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Linda Wu with Philips BK - Sol gel
PHOTO: PHILIPS

Collaboration between A*STAR and Philips spurred innovation for award winning process

Health technology company Philips is a household name when it comes to steam irons. Thanks to the innovations borne out of Dr Linda Wu and A*STAR’s Singapore Institute of Manufacturing Technology (SIMTech) researchers, several of the brand’s steam irons were made even more user-friendly.

This is because of a special layer of coating that is enabled by a special chemical process known as sol-gel technology, developed by Philips and Dr Wu and the team of researchers. Sol-gel fuses organic materials, such as polymers, with inorganic materials, like ceramic, to create a coating that has many uses.

Working with Philips, the research team was challenged to improve the sol-gel the company had already developed to make it adhere better to the aluminium base of its steam irons to withstand high heat, extreme temperature changes and years of wear and tear.

Their joint efforts paid off with a sol-gel process that introduced a multi-layer coating system to allow the iron to glide smoothly across fabrics without picking up colour stains from clothes, would not come off even under high heat, and does not crack even when the iron is dropped from height.

The team at A*STAR’s SIMTech and Philips received the National Technology Award in 2002 for this wonderful innovation.

Other applications of sol-gel

The uses of sol-gel in irons are not the only everyday appliance to have been improved.

Sol-gel can be used as the hard coating for spectacle lenses, water repellent coatings for textiles, and even for anti-fogging coating on car mirrors.

SIMTech has also applied variants of sol-gel to create a smart window coating for green buildings, erosion-resistant anti-ice coatings for aerospace application, and decorative coatings for electronics.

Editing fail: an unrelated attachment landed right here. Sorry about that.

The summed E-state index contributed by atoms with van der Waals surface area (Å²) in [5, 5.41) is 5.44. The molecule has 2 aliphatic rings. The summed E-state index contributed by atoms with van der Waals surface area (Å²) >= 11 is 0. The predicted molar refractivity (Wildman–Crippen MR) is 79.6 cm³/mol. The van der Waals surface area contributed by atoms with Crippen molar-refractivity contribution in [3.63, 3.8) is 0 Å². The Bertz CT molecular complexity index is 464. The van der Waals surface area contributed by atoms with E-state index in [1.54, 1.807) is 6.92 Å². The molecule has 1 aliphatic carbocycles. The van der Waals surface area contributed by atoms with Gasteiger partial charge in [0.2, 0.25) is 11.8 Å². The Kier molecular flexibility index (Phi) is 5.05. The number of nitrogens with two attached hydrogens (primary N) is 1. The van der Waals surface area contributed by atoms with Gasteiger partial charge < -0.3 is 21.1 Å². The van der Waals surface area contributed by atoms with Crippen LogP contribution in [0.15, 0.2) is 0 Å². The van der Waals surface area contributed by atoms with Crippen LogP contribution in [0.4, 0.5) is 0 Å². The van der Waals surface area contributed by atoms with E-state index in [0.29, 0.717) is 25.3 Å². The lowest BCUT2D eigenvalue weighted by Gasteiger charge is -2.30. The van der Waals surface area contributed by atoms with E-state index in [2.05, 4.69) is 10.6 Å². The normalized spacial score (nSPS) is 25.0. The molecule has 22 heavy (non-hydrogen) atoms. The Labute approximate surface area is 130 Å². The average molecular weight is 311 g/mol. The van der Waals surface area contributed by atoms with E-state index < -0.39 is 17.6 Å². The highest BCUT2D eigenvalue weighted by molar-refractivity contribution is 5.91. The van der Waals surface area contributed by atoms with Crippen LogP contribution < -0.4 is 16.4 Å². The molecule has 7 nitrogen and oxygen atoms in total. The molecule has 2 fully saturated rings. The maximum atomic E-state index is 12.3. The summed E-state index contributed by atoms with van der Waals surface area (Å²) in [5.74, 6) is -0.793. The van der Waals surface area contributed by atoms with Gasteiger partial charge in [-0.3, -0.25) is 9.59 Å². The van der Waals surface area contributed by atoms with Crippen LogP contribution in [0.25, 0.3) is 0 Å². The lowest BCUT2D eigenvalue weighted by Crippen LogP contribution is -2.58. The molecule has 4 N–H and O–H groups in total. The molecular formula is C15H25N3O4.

Collaboration between private and public organisations spurs innovations

Collaboration between researchers and private companies lead to impressive outcomes such as faster research development and quicker technology adoption. In this case, Philips could tap on the expertise of applied research scientists at A*STAR to improve the use of sol-gel, even as the company commercialised its use by taking the improved process to mass production levels.

The initial success achieved by A*STAR and Philips over sol-gel has not stopped there. Dr Wu shares that SIMTech has continued to support its production by ensuring quality control and providing product analysis. Several other new research projects and supporting projects have since been conducted and completed, with Philips adopting the results in their products.

Commenting on the mutual benefits of working with a private company to produce something really useful for consumer, Dr Wu says: “Researchers who work with private companies can speed up technology adoption, leading to fast commercialisation. The company has a better chance to become a market leader, as speed is crucial in a highly competitive business environment.”  

“The positive support has given us the experience and confidence in the implementation of coating technologies in other industrial applications.”

Awards recognise efforts of research community

The PSTA has contributed to the conducive environment for scientists who conduct research in Singapore.  She says: “In the early years, the awards include Science award and Technology award separately, which encouraged both upstream research being impactful to the research community, and technologies that have impacted the industry and economy of Singapore.”

  • Open for submission: President’s Science and Technology Awards

    The annual President's Science and Technology Awards (PSTA) are the highest honours bestowed on exceptional research scientists and engineers in Singapore, to recognise their excellent achievements in science and technology. Any organisation (public or private) based in Singapore that embarks on R&D development and innovation is eligible to submit.

    Project submission deadline: March 24, 2017.

    To nominate projects and find more information, head to PSTA's website.

Winning the award in 2002 was a high point for her. She says: “It was a mark of recognition of my R&D work and has encouraged me to continue in my career as a researcher.”

She has since gone on to pursue her PhD and now leads a research team at SIMTech that works on functional coatings.      

But Dr Wu felt that more recognition could be given to local researchers with successful innovations that have impacted the society in tangible ways.

One way to achieve that is by getting the scientific community to nominate their own or their colleagues’ projects for the President's Science and Technology Awards (PSTA).

She says: “Good work should always be shared so that it can inspire our young researchers.”